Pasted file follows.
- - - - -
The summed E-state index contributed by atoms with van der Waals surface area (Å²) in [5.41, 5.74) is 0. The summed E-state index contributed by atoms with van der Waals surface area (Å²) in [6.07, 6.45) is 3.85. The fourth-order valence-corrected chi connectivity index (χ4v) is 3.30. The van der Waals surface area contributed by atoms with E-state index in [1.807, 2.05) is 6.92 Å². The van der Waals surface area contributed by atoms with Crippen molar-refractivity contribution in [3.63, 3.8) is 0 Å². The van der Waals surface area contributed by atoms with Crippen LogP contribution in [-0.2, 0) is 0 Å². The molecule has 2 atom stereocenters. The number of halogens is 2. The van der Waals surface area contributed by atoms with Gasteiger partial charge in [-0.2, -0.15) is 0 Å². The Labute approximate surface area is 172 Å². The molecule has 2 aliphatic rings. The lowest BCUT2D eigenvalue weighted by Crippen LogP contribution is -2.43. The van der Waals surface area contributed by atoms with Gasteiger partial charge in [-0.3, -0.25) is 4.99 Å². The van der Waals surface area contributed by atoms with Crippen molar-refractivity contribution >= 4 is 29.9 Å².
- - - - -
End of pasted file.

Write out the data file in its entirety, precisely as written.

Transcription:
The summed E-state index contributed by atoms with van der Waals surface area (Å²) in [5.41, 5.74) is 0. The summed E-state index contributed by atoms with van der Waals surface area (Å²) in [6.07, 6.45) is 3.85. The fourth-order valence-corrected chi connectivity index (χ4v) is 3.30. The van der Waals surface area contributed by atoms with E-state index in [1.807, 2.05) is 6.92 Å². The van der Waals surface area contributed by atoms with Crippen molar-refractivity contribution in [3.63, 3.8) is 0 Å². The van der Waals surface area contributed by atoms with Crippen LogP contribution in [-0.2, 0) is 0 Å². The molecule has 2 atom stereocenters. The number of halogens is 2. The van der Waals surface area contributed by atoms with Gasteiger partial charge in [-0.2, -0.15) is 0 Å². The Labute approximate surface area is 172 Å². The molecule has 2 aliphatic rings. The lowest BCUT2D eigenvalue weighted by Crippen LogP contribution is -2.43. The van der Waals surface area contributed by atoms with Gasteiger partial charge in [-0.3, -0.25) is 4.99 Å². The van der Waals surface area contributed by atoms with Crippen molar-refractivity contribution >= 4 is 29.9 Å².